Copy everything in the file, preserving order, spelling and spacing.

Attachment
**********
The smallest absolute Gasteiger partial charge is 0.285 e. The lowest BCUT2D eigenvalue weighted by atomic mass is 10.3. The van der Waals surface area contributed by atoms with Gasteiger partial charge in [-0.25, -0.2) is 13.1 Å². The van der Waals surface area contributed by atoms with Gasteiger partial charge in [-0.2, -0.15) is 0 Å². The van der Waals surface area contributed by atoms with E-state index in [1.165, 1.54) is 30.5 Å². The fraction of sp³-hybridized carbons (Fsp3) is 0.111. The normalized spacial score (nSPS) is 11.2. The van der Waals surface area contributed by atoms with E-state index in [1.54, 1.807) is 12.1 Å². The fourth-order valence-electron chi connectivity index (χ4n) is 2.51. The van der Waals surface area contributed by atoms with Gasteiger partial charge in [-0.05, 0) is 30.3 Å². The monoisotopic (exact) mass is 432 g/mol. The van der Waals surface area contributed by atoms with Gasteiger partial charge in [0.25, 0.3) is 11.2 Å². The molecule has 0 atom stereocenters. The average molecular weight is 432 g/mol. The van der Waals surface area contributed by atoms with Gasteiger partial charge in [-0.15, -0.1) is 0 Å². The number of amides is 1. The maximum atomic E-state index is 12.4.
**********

The smallest absolute Gasteiger partial charge is 0.285 e. The lowest BCUT2D eigenvalue weighted by atomic mass is 10.3. The van der Waals surface area contributed by atoms with Gasteiger partial charge in [-0.25, -0.2) is 13.1 Å². The van der Waals surface area contributed by atoms with Gasteiger partial charge in [-0.2, -0.15) is 0 Å². The van der Waals surface area contributed by atoms with E-state index in [1.165, 1.54) is 30.5 Å². The fraction of sp³-hybridized carbons (Fsp3) is 0.111. The normalized spacial score (nSPS) is 11.2. The van der Waals surface area contributed by atoms with E-state index in [1.54, 1.807) is 12.1 Å². The fourth-order valence-electron chi connectivity index (χ4n) is 2.51. The van der Waals surface area contributed by atoms with Gasteiger partial charge in [-0.05, 0) is 30.3 Å². The monoisotopic (exact) mass is 432 g/mol. The van der Waals surface area contributed by atoms with Gasteiger partial charge in [0.25, 0.3) is 11.2 Å². The molecule has 0 atom stereocenters. The average molecular weight is 432 g/mol. The van der Waals surface area contributed by atoms with Gasteiger partial charge in [-0.15, -0.1) is 0 Å². The number of amides is 1. The maximum atomic E-state index is 12.4.